The Florence Delusion by Janey Clamp

At the outset I must issue a SPOILER ALERT! I have written this blog in response to seeing the film Florence Foster Jenkins, so if you haven't seen it yet - and if not, why on earth not? - then you may want to bookmark my musings and return to them once your viewing duty is done.

I feel I kind of grew up with Florence. Many people I know seem not to have heard of her, whereas I had both heard and heard about her. In our house the radio was always on and at Christmas in particular the record player would be dusted off and the vinyl LPs would form the soundtrack to our celebrations. My mother always loved the old tunes and the old singers, and Florence was known to us along with Perry, Bing and other more sensibly named crooners,

The marvel of the woman is this: music was her life, her passion, the force within her soul that served her existence as essentially as the blood that flowed in her veins. She chose to express that passion through singing once she was no longer able to play the piano. She sang: boy, did she sing! The most tuneless approximation to the art one could imagine.

A key moment in her career came in October 1944 when she decided to hold a concert in Carnegie Hall in front of 3000 people, 1000 of which were servicemen whom she admitted for free. Now it is one thing to have a private dream, a hidden ambition, a secret longing; but quite another to go public with it, and in front of such a large audience. But such was her self-belief and the support of her loved ones that she went ahead, resulting in some public ridicule and a scathing review in the New York Times.

At that point - what took her so long? - the questions began. Am I deluded? Have I been just kidding myself?

Have you ever asked a question like that yourself regarding your writing? I guess it's one that nags at the heart of all creative people. Writing is our passion. It drives us like an ever-revving internal motor. It pushes us where we wouldn't normally venture, into exposed places where our innermost thoughts and expressions are laid bare; always accompanied by the possibility of misunderstanding if not ridicule. What if, after all, we're no good?

So I ask, was Florence wrong to be deluded about her talent? Did her friends and family do her a dis-service by encouraging her? Was there an alternative? Well, without singing, her own life would have no doubt been shorter, smaller, limited and repressed. Is that what we're after? Perhaps in that is the only answer we need.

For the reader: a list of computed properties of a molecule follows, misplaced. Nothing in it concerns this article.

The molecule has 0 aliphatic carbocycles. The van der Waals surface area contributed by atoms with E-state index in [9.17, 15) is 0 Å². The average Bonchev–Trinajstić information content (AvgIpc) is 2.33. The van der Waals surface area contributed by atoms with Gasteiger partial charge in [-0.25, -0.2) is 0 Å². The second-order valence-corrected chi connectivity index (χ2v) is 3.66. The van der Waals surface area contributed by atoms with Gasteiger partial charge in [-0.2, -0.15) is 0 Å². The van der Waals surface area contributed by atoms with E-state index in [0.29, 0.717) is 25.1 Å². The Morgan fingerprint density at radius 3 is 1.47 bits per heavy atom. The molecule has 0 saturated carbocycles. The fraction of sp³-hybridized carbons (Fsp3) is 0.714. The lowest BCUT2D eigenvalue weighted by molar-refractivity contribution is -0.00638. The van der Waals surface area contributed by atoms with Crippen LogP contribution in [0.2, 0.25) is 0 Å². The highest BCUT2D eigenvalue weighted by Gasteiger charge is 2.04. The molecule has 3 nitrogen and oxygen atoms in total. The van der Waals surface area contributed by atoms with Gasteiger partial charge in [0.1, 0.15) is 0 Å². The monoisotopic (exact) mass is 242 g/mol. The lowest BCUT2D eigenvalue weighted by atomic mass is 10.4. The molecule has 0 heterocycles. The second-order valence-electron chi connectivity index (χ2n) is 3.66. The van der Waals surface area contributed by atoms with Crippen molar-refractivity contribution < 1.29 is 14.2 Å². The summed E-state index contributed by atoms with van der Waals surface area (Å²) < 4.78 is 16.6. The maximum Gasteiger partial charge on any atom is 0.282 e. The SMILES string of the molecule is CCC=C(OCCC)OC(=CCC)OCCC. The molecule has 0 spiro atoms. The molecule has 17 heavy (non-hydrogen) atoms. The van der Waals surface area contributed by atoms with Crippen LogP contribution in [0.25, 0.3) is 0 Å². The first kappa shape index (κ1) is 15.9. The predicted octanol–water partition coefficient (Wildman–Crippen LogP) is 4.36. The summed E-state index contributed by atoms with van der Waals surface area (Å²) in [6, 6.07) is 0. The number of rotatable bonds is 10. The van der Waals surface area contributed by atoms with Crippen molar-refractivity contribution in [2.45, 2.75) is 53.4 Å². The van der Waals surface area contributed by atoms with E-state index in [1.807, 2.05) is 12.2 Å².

Janey Clamp is Creative Writer in Residence on the Sunday Breakfast Show on BBC Radio Norfolk and on the Thought of the Day team at Premier Radio. She is currently editing her first novel and runs the ACW small group Brecks, Fens and Pens.


  1. I wouldn't mind ANY kind of review in the New York Times.

  2. Ha ha! No such thing as bad publicity I guess....

  3. I must watch this film, because I'm in agonies for Florence having read this post. Was she crushed by the reviews and the scorn of her audience or did she rise above it with confidence intact? Was she really an awful singer like some of these kids on The X Factor whose parents have covered them in sunshine every time they hooted along to the radio?
    On the other hand, this made me think about the quote that Bridget read from CS Lewis at Scargill - even if there's no Aslan, I think it's better to live as if there were. Even if I have no hope of ever being a 'proper' writer, I can't imagine life without it. So there you go, I think. Go sing, go dance, go paint, go write.
    Thanks Janey. x

    1. She really was terrible! I don't know if she was spared the worst of it, but she died about a month after the Carnegie Hall / damning review. I still love her!

  4. I haven't seen this film but, even as a non-film person, I really want to see it. And, yes, I often feel as if I'm a Florence, but then... sometimes... I read something someone else has written and I think "I can do better than that!"


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